She leads a team of naval engineers at work, and captains a medal-winning women's basketball team – meet ME4 Neo Ying Qi.
How far would you go for love? For the love of basketball, Military Expert (ME) 4 Neo Ying Qi took it on herself to set up the Singapore Armed Forces Sports Association (SAFSA) Women's Basketball Team in 2018, and became its first captain.
"I didn't mind putting in the effort to set up the team, because I love basketball, and I could see that many people enjoyed it too.
"We will always go the extra mile for the things we love. Even when there are challenges, we will not be limited by them," said the 29-year-old Republic of Singapore Navy (RSN) Naval Warfare System Engineer (NWSE).
Her hard work has clearly paid off: the team won its first medal, a bronze, in the 2019 Public Service Cup.
Find out how she captains a team that she calls "all leaders in their own right" and what happens when someone tries to pull rank on the court.
Hi, ME4 Neo! How did you become the SAFSA women's basketball team's first captain?
ME4 Neo: I joined SAFSA after signing on with the RSN in 2017. Back then, SAFSA only had a men's basketball team; there wasn't a SAFSA women's team. The ladies, comprising athletes from the SAF, Defence Science and Technology Agency (DSTA) and the Ministry of Defence, competed under the DSTA banner.
I began talking to the people in SAFSA, we eventually set up the team, and I became its first captain. As more servicewomen with experience in the sport enlisted, our pool of dedicated players grew.
Have you always been passionate about basketball?
ME4 Neo: Yes! I've been playing basketball since I was in secondary school, all the way through polytechnic, university, and now in SAFSA. I also played for the national under-18 training squad in my teens.
My dad, Neo Beng Siang, used to be head coach of Singapore's national basketball team and is currently coaching the pro team Singapore Slingers. He was a big influence on me – when I was young, I would always be on the courts watching him coach or play ball. I find it calming and therapeutic and I use it as an outlet for my stress.
Has your dad ever coached you?
ME4 Neo: When I was in Secondary 5, our team didn't have a coach, so I asked him to coach us. He was extremely fierce to me! (laughs) Maybe it's because I'm his daughter, so he had much higher expectations and didn't want to look as though he was being soft on me. He's a "tough love" kind of parent.
Sounds like you're not one to back down from a challenge!
ME4 Neo: I studied electrical power engineering at the Singapore Institute of Technology, a field that not many girls would choose. I wanted to put my degree to good use and apply my knowledge as an engineer, while doing something that was out of the ordinary.
I'd thought about signing on before I entered university, but it wasn't until I attended a career talk in my final year that I became more certain of my decision. I also liked that (in the SAF,) I would also be exposed to new things and experience different environments with every new posting.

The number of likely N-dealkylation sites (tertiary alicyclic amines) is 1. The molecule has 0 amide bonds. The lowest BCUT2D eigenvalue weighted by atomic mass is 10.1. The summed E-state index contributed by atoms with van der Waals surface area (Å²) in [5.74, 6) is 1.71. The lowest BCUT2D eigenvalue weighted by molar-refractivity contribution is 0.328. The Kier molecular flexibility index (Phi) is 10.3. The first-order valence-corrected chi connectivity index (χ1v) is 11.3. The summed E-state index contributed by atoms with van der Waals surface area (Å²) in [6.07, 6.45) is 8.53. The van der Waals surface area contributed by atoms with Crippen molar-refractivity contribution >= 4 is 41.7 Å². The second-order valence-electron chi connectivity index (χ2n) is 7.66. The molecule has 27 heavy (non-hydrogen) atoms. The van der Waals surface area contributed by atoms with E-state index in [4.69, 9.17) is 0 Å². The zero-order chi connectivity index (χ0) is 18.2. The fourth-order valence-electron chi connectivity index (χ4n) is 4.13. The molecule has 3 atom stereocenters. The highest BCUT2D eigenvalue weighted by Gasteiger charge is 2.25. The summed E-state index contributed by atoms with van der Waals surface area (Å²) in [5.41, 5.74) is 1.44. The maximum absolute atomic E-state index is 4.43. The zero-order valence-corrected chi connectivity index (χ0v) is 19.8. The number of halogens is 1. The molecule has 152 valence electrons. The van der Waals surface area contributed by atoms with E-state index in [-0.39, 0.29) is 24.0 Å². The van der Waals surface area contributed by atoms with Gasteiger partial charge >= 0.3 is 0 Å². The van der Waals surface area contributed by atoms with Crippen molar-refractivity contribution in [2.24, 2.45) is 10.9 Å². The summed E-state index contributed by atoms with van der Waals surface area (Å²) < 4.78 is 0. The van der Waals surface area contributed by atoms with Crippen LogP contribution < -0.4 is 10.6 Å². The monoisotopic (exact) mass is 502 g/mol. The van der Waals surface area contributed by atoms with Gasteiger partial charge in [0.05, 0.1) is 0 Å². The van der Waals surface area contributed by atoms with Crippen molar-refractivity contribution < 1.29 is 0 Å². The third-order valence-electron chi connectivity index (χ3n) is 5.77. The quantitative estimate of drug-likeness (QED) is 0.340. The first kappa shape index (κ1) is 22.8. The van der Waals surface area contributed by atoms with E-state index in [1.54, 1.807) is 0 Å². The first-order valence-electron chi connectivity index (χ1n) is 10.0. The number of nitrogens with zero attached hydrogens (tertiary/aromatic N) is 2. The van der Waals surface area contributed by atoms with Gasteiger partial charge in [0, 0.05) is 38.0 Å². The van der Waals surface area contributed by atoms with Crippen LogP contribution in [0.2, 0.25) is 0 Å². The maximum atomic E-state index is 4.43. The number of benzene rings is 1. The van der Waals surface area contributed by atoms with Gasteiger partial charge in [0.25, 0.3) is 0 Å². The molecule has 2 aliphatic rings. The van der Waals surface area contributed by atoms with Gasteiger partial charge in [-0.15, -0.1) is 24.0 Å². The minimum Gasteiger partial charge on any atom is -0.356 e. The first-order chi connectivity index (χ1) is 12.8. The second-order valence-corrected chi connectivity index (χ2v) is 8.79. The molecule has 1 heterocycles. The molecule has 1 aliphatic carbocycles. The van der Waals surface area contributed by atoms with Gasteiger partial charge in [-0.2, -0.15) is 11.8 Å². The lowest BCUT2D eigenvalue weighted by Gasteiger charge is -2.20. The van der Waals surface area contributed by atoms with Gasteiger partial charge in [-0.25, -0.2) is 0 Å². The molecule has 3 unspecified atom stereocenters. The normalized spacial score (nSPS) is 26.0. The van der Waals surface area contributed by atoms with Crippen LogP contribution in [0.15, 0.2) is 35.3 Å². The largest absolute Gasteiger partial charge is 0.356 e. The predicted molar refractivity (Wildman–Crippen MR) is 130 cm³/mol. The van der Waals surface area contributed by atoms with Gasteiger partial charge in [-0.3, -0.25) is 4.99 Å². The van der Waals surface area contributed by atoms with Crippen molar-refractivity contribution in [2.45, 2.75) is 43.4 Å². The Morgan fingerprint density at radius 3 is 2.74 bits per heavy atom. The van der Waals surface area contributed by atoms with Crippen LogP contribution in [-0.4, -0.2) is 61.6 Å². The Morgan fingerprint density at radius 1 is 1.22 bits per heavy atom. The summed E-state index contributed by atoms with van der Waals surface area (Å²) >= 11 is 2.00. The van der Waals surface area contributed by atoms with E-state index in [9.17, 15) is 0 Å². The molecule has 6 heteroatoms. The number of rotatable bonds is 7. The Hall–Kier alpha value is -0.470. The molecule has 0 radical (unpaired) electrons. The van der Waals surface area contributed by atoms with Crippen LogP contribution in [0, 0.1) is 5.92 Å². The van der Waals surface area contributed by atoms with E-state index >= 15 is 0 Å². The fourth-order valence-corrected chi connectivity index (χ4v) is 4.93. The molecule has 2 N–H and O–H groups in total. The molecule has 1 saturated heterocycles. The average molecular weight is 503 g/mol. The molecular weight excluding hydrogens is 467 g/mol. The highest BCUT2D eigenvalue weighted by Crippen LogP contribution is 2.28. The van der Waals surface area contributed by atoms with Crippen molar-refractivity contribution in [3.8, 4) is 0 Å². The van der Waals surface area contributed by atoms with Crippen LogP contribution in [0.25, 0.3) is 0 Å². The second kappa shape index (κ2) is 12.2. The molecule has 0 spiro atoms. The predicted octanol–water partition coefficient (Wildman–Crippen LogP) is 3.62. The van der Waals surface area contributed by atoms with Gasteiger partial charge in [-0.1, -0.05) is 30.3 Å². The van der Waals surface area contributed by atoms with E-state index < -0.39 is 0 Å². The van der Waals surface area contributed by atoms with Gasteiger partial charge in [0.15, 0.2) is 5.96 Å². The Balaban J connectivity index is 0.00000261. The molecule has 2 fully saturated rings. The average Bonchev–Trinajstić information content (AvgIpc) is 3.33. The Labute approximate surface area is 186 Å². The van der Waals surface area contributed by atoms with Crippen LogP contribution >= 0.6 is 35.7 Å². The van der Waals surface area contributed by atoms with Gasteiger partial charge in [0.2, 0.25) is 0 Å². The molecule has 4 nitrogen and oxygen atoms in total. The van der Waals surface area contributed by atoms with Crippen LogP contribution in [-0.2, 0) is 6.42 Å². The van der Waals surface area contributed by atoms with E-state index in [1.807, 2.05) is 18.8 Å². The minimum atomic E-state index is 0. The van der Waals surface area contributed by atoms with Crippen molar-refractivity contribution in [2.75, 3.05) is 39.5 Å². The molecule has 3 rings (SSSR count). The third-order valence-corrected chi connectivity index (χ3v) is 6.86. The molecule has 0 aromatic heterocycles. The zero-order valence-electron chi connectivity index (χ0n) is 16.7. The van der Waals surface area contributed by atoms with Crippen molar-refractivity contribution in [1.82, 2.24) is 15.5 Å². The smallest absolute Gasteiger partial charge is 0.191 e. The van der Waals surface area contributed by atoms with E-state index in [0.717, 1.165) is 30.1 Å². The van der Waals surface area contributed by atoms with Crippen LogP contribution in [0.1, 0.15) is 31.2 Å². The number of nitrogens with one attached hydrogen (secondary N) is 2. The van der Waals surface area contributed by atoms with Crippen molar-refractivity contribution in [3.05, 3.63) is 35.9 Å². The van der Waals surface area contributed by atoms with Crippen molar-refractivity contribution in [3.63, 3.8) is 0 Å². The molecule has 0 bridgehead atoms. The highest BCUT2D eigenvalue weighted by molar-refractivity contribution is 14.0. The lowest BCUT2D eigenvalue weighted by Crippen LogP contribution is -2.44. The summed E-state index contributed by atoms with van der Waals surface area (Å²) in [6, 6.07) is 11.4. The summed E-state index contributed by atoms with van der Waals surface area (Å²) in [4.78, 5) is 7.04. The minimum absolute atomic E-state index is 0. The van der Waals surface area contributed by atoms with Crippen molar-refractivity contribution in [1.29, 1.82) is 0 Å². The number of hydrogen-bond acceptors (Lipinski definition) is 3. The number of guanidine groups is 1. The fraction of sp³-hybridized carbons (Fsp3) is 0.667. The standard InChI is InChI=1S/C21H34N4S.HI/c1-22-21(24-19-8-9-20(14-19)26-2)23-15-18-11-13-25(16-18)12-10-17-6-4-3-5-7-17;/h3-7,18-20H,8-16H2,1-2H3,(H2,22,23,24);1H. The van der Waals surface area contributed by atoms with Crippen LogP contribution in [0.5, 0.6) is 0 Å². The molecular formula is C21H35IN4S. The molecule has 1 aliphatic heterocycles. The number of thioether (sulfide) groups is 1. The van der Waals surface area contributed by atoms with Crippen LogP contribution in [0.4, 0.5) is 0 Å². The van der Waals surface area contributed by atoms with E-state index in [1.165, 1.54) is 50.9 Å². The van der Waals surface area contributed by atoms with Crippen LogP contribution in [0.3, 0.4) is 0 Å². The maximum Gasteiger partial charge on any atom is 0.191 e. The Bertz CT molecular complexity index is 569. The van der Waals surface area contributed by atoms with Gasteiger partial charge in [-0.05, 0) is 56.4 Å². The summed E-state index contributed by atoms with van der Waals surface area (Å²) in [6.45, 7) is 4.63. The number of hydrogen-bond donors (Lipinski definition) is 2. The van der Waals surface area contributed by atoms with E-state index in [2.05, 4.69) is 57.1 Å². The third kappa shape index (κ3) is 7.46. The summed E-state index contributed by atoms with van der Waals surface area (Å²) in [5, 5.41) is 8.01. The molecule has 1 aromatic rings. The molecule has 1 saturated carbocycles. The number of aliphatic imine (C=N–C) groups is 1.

What do you do as captain of the SAFSA women's basketball team?
ME4 Neo: I organise training and uphold the discipline and chemistry among the team members. One of the biggest challenges is getting all six players to come together for training. We usually train at the court in Mandai Hill Camp, but because everyone has different operational roles, it's often hard to find common free time.
Another challenge is learning to manage people of different ranks. Communication is key in managing them. But one thing's for sure, we all set aside our ranks when we are on the court. After all, in a game, you can't be like, "Hey, Major!" We're just here because we love the game and want to play.
Discipline is also very important to me. I've had situations where people didn't turn up for training but wanted to play in competition. They may be better players, but I had to be fair to those who turned up for training diligently, even if they weren't as good.
This is what leadership means to me: bringing people together, managing attitudes, and leading the team to competitions
How have the leadership skills you learnt on the court helped you in your role as a NWSE?
ME4 Neo: I'm currently an Assistant Operations Officer in the Force Generation Squadron. I work with my team of naval engineers to to oversee the maintenance of our surface ships, submarines and civil resource platforms. I also lead in the planning and coordination of the squadron's day-to-day operations with the flotillas and Headquarters.
Apart from contributing to operational readiness through operations-logistics support, the most gratifying aspect of my work revolves around the people I work with. I've been entrusted to help them to become great leaders and team-players, and seeing my people grow and realise their potential have been the highlights of my career so far.
You led the team to their first bronze medal in 2019 and subsequently a silver in 2022 (when the Public Service Cup resumed after the pandemic). How do you feel seeing your team grow from strength to strength?
ME4 Neo: I've met very passionate and fearless women, both in my basketball team and across the SAF. How many people would be willing to spend their free time travelling long distances to an SAF camp just to train? Their discipline and commitment drive me to keep going too. It's a reminder for me to put in my best and not let them down.